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Kolkata, Mar 26 : Direct selling health & beauty FMCG company, Amway India on Tuesday hosted an awareness campaign on the wellness of women, here, in a bid to celebrate the International Women's Month and to educate people about the need of nutrients and healthy lifestyle among women.

The campaign, a part of the series of wellness campaigns across India, aims at creating awareness about the need for a wholesome diet and nutritional supplements for modern day women to ensure proper preventative health care.

Dr. Pritpal Singh, an eminent consultant in nutrition management and preventive measures of lifestyle disorders, elaborated the importance of certain nutrients at the later stages of women's lives like menopause.

While, Dr. Anindita Roy, Head of Nutrition Department, Manindra Chandra College, spoke about the importance of calcium, magnesium and iron at adolescence and pregnancy stages of women.

Dr. Pritpal Singh said, "Women should be cautious choosing their diet in their mid-thirties. Indian women experience menopause earlier than their western countries counterparts and the onset of menopause starts as early as 47 years."

Singh added, "Sometimes, it occurs at a younger age. During this time ovaries have stopped production of eggs and estrogen and progesterone hormone levels start depleting in the premenopausal phase. Soy Protein, Omega 3 fatty acids, Iron, Calcium are some important nutrients a woman should eat more in her mid-thirties."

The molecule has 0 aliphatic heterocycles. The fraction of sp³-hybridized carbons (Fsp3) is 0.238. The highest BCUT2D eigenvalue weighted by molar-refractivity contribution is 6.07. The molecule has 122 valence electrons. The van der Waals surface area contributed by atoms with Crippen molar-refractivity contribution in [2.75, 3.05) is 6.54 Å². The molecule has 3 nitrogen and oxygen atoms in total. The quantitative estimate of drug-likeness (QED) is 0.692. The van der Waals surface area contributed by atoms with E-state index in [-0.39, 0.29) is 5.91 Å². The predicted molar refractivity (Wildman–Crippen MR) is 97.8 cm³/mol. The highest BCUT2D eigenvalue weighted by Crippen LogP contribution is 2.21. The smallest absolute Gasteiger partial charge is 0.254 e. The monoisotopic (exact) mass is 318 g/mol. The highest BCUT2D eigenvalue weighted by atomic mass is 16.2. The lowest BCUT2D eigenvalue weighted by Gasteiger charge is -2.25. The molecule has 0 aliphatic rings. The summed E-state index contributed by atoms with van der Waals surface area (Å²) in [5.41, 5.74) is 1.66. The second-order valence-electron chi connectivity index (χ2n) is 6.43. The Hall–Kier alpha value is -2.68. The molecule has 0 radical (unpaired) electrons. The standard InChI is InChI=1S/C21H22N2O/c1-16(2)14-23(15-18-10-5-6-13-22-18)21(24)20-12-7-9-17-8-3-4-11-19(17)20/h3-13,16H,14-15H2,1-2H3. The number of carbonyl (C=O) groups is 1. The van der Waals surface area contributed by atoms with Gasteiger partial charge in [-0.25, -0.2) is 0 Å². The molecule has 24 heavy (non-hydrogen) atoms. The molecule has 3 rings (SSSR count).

Speaking of the awareness campaign, Diptarag Bhattacharjee, Vice President, East, Amway India said that, "Today's urban woman, exposed to stress at work and family life ignore a healthy life style and good nutrition in her daily rigmarole of responsibility and encourage in binge eating."

Bhattacharjee said, "Mounting work pressure and growing demands at home leave no time for Indian women for either rest or physical exercise. It is high time to sit back, relax and plan their diet and lifestyle to brace up for the next phase in life."

Bhattacharjee added, "We at Nutrilite have come up with a complete women's range of dietary supplements including Nutrilite Tri Iron Folic, Nutrilite Cal Mag D, Nutrlite Bone Health, Nutrilite Hair, Skin & Nails and Nutrilite Black Cohosh and Soy to cater to various nutritional needs of Indian women."

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Immortality Medicine | Prometheism.net – Transhuman …

Neil deGrasse Tyson is a rock star. Or, maybe its better to compare the countrys most famous astrophysicist to a sports star, the kind wholl spend two hours after every game autographing anything thrust in his direction Continue reading

Recommendation and review posted by Guinevere Smith Continue reading

The Fifth Beatle: The Brian Epstein Story, a meticulously researched, masterfully written and gorgeously illustrated graphic novel by award-winning Broadway producer Vivek J. Tiwary and artist Andrew C. Robinson, was a labor of love Continue reading

Tim Entwisle: Which species can we afford to lose? What crops will help us survive climate change? Continue reading

Community HealthNet Health Centers is committed to offering comprehensive healthcare to adults and children. CHN provides a range of acute, chronic and preventative care Continue reading

Purpose To explore the issue of ethics in medical research and, in particular, the issue of informed consent, in the context of Henrietta Lacks and the HeLa cells. This lesson uses the book, The Immortal Life of Henrietta Lacks, written by Rebecca Skloot, which is one of the winners of the 2011 SB&F Prize for Excellence in Science Books Continue reading